Churchill Downs Subsidiary Sues Thoroughbred Owners Of California Over Simulcast Fee Dispute

A subsidiary of Churchill Downs, Inc. that operates advance deposit wagering companies TwinSpires and BetAmerica is suing Thoroughbred Owners of California for invoking state statute in an effort to bring a dispute over simulcast hub fees into binding arbitration.

Churchill Downs Technology Initiatives Company (CDTIC) filed the suit on Tuesday in United States District Court Central District of California’s Western Division, seeking declaratory and injunctive relief while alleging that the arbitration provisions of California Business & Professions Code section 19604 are invalid and unenforceable because they violate the U.S. and California Constitutions’ Due Process and Contracts Clauses.

The dispute centers around a hub agreement reached on Dec. 22, 2020, between Santa Anita Park and CDI’s two online wagering companies, TwinSpires and BetAmerica. The agreement specified the percentage the ADW companies would receive on each dollar wagered by California residents using their platforms. By California statute, the maximum an ADW company may receive to facilitate a wager is 6.5%. The agreed-upon percentage in the agreement between the ADW companies and Santa Anita is redacted in the court filings. According to the lawsuit, TOC asked that the hub fee be reduced to 4.1%, which the complaint said “would cost Churchill Downs Technology millions of dollars and upset almost a decade of an established course of dealing between the contracting parties.”

TOC is not a party to the contract. By law, according to the complaint, an ADW provider can choose to enter into a hub agreement with a racetrack, a horsemen’s organization, or both. However, under section 19604, the horsemen’s organization (or racetrack) may file a written demand for arbitration within 10 days of receiving a copy of a hub contract. TOC did so on Dec. 31.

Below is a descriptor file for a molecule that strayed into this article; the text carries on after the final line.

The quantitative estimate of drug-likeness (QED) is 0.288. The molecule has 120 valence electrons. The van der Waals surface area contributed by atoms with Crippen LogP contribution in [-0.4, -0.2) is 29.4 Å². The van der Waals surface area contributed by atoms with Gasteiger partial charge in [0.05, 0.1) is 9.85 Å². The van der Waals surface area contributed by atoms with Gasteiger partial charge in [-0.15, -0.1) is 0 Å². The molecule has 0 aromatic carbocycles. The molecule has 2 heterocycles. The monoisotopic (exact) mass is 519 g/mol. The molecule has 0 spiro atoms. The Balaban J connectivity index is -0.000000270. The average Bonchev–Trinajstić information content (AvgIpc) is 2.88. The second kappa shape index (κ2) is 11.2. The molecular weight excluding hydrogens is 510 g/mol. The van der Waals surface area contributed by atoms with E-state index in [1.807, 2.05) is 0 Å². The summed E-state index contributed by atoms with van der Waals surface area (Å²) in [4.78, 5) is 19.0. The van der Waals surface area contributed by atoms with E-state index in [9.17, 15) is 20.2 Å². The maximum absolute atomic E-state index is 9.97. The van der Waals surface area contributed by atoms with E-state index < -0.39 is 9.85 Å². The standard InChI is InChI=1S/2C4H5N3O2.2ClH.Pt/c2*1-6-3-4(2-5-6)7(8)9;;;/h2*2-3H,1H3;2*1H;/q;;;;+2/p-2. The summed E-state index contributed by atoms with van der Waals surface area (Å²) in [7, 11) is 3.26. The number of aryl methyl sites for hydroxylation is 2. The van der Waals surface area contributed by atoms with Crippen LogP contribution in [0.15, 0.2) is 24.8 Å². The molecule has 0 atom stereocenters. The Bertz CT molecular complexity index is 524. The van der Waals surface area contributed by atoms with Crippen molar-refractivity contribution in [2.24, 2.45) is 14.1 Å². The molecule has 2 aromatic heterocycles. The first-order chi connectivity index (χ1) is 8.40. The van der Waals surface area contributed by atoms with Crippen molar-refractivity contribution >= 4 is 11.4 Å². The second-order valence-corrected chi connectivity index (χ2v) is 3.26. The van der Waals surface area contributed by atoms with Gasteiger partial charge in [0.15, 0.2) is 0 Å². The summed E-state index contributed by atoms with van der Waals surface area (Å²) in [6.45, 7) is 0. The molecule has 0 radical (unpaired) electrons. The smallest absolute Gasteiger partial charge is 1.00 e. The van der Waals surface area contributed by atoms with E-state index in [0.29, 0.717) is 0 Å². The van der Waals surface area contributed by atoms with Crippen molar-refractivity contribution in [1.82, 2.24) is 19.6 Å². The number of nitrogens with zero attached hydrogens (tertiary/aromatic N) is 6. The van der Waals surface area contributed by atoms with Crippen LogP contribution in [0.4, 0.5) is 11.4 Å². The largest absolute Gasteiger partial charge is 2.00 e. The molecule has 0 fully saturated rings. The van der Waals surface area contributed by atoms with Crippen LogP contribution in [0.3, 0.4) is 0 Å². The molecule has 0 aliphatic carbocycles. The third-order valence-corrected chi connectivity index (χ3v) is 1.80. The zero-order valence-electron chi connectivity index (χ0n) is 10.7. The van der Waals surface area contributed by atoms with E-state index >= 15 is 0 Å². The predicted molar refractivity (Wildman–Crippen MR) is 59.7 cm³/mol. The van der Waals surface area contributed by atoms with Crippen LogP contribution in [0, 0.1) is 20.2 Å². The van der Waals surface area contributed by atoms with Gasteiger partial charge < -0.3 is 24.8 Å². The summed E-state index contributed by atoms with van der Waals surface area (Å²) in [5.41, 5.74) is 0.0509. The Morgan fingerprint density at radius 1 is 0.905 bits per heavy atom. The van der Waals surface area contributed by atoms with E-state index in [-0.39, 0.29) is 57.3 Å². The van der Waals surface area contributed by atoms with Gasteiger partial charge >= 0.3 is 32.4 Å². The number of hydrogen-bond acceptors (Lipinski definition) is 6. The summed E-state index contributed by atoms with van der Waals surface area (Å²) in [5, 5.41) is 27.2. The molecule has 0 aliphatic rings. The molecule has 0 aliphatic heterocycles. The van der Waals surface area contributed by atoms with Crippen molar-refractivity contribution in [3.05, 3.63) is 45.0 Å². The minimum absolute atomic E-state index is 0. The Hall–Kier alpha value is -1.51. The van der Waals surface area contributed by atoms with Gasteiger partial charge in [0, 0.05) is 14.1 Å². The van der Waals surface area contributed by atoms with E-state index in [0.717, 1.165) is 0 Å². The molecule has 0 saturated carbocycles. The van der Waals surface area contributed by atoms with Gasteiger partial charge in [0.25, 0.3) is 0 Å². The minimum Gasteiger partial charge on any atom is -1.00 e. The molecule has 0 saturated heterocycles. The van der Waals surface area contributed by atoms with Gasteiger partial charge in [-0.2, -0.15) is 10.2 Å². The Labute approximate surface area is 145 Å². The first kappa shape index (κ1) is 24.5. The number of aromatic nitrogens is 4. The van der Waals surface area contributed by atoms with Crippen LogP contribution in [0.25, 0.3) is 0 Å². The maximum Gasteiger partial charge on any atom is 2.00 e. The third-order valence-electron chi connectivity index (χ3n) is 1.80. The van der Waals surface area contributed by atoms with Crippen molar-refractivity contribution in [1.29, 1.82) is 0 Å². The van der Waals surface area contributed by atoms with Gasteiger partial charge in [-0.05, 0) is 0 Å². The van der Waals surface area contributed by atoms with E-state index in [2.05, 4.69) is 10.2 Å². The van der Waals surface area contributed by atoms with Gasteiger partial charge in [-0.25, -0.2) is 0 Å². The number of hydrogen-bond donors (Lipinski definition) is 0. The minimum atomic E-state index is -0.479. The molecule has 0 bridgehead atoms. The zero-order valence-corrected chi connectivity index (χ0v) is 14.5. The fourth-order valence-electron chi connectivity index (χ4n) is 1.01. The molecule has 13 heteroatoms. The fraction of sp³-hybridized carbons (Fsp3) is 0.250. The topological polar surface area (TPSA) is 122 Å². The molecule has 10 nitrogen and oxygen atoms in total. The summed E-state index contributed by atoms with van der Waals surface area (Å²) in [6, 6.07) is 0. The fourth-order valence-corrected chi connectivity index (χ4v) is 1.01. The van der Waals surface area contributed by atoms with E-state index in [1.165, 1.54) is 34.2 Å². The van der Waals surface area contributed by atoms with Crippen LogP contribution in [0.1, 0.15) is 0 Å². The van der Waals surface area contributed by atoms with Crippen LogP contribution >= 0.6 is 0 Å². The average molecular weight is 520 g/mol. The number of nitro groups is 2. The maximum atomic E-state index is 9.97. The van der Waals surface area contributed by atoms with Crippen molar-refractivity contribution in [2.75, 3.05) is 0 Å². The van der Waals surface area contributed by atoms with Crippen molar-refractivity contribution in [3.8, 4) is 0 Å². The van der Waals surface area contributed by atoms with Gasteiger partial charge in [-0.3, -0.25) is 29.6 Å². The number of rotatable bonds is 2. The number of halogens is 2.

Two months earlier, on Oct. 28, the suit alleges, TOC president and CEO Greg Avioli asked Churchill Downs Inc. executive Mike Ziegler to “voluntarily return the equivalent of 1% of the total” wagered on the company’s ADW platforms in 2020. “TOC threatened that if Churchill Downs Technology did not comply with its ‘voluntary’ request, it would demand arbitration pursuant to section 19604,” the complaint alleges, calling the effort a to retain additional revenue a “shakedown.”

In a statement issued by Avioli after the TOC learned of the lawsuit, he said: “ADW wagering in California increased by over 40% year over year statewide in 2020 while purse generation from live tracks and OTBs dropped substantially due to COVID-19 closures and restrictions. In 2020 CDTIC received over $7 million of hub fees from ADW wagers by California on Thoroughbred races. TOC’s decision to exercise its arbitration rights under California law came after CDTIC declined to reach a voluntary settlement of the matter.”

The complaint suggests that California racing – not TwinSpires or BetAmerica – was the real beneficiary when wagering shifted from on-track to online during the pandemic.

“Online and telephonic wagering, known as advanced deposit wagering, has transformed horse racing in the state, and allowed the many stakeholders involved in horse racing to continue to prosper,” the complaint states. “This has been particularly true since the beginning of the COVID-19 pandemic, which led to limited races and limited spectators for months.

“ADW providers, such as TwinSpires and BetAmerica, make significant investments in technology, marketing and customer service to bring horse racing to as many fans possible, attract new fans, and make wagering on horses fun and easy,” the complaint continues. “During the COVID-19 pandemic, the ADW distribution not only kept fans engaged when they could not otherwise go to a racetrack, but also attracted and created many new fans of horseracing. Rather than appreciating this necessary and growing distribution outlet, the TOC has treated the ADW providers as competition, not as valued partners. This is bad for racing fans and horseracing as a whole.”

TOC’s Avioli said the statute concerning arbitration is long established and clear.

“The specific provision in California law (Business and Professional Code 19604 et. seq.) authorizing the arbitration of hub fees is nothing new and, in fact, has been unchanged in California law for more than two decades,” Avioli said in a statement. “We intend to move forward with the hub fee arbitration in an expedited manner and believe the attempt to disrupt the arbitration by CDTIC with this last-minute federal lawsuit has no merit.”

According to section 19604, the arbitration must take place within 60 days of a formal request. The arbitrator has 15 days to render a decision on whether to maintain the contract as signed or to change the fee to the percentage requested by TOC.

The post Churchill Downs Subsidiary Sues Thoroughbred Owners Of California Over Simulcast Fee Dispute appeared first on Horse Racing News | Paulick Report.

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